management of acute decompensated heart failure, however. Inotropes such as milrinone, dopamine, dobutamine, and levosimendan have uniformly failed to improve outcomes in hospitalized
patients. In fact, some of these drugs have been associated with
increased mortality. Nitrates such as nitroglycerin and nitroprusside have favorable hemodynamic effects but have not been tested
in randomized controlled trials to assess their impact on longterm outcomes. Other vasodilators such as nesiritide result in
short-term hemodynamic and symptomatic improvements but so
far have not been shown to favorably affect long-term outcomes.
Novel vasodilators such as endothelin receptor antagonists are
| clinical & health affairs
ineffective, and hemodynamically tailored therapy using invasive
pulmonary artery catheters does not improve outcomes.
It is possible that vasodilators, inotropes, and hemodynamic
monitoring have failed to improve outcomes because they do not
specifically address the primary problem of congestion. The vast
majority of patients hospitalized with heart failure have symptoms
related to fluid retention. Loop diuretics have been used for more
than 40 years to address these symptoms. However, they have not
been studied carefully in well-controlled clinical trials. Although
these agents are used in 90% of patients hospitalized with heart
failure and are effective in reducing volume overload, as many
as 50% of patients are discharged from the hospital without any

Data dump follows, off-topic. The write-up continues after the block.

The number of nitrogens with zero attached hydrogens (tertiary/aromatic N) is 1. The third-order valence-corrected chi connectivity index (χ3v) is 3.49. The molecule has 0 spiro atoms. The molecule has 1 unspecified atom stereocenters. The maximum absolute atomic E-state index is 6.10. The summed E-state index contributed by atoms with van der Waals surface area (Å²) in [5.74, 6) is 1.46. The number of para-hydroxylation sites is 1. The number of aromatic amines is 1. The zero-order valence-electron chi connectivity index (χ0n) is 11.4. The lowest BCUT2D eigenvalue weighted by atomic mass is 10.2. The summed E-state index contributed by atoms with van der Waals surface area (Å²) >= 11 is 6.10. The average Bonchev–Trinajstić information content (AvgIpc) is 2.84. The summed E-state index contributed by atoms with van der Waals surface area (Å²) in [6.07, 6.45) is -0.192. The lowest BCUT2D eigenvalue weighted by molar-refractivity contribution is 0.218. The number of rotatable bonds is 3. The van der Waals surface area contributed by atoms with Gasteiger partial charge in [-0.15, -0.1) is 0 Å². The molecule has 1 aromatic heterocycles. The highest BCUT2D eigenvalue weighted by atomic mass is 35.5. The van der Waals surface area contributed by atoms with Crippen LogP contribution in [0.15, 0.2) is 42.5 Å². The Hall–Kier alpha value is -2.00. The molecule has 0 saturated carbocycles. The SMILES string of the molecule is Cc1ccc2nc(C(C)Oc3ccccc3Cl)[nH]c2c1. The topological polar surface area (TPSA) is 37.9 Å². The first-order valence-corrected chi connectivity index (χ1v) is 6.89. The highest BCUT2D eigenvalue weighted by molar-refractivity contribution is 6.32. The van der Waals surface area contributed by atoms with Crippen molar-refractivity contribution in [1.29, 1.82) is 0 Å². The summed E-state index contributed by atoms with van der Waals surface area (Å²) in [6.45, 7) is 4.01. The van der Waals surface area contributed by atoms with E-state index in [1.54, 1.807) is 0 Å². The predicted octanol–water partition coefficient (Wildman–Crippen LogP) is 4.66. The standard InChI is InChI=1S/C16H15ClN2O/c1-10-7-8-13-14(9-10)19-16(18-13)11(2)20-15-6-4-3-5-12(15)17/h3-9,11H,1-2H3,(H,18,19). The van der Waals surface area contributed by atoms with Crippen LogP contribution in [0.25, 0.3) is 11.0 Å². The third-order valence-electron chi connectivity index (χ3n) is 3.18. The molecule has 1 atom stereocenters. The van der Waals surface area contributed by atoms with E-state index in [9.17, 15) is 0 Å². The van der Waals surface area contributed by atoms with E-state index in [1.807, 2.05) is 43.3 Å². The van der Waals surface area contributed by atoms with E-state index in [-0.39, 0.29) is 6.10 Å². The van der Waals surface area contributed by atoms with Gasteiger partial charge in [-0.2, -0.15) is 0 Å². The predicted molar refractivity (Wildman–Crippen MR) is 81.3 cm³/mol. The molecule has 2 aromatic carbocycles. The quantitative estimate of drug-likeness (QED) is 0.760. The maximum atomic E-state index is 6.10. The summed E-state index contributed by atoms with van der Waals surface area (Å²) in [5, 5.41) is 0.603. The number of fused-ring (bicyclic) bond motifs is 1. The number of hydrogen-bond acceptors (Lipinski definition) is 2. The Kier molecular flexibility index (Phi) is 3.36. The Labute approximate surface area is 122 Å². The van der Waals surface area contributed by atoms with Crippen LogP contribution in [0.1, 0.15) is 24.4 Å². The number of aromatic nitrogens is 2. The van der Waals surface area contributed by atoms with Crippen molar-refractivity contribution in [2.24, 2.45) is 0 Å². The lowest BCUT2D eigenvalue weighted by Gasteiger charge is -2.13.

significant fluid removal.3 Moreover, loop diuretics are associated with electrolyte depletion, sympathetic nervous system activation, and reduced renal function. These agents could directly
contribute to adverse clinical outcomes in a number of patients
with acute decompensated heart failure.4,5 For those reasons, novel
drugs such as vasopressin antagonists have been developed to remove fluid through alternative mechanisms. Unlike traditional
diuretics, which increase urine output and sodium excretion, vasopressin antagonists stimulate the kidney to produce free water
without an increase in sodium loss. Early trials comparing the
use of traditional diuretics with a combination of diuretics plus
vasopressin antagonists have shown that the addition of vasopressin antagonists can increase fluid removal early in the course of
therapy.6,7 However, a large randomized clinical trial investigating
the use of a vasopressin antagonist for acute decompensated heart
failure was unable to show any evidence of improved long-term
outcomes despite small, transient improvements in volume reduction in symptoms.8
Ultrafiltration is another approach that is showing promise
for the management of patients with acute decompensated heart
failure and congestion. Ultrafiltration mechanically removes
fluid directly from the blood vessels using intravenous catheters
and a small machine that sits near the patient. Blood is removed
through an IV and pumped across a semipermeable membrane
that removes fluid and solutes before returning blood products to
the patient. This mechanical removal of fluid has several advantages over traditional loop diuretics: It allows the physician to precisely control the rate of fluid removal. In addition, ultrafiltration
does not deplete important electrolytes such as magnesium and
potassium, nor does it stimulate the sympathetic nervous system,
thereby preserving normal renal blood flow and physiology.
The use of ultrafiltration in patients with acute decompensated heart failure was first studied by investigators in Minnesota.
This group of Twin Cities investigators showed that ultrafiltration
was safe and more effective than diuretics for removing fluid.9 The
results of this study led to a larger one comparing ultrafiltration
with use of traditional diuretics in patients hospitalized with decompensated heart failure. The second study not only confirmed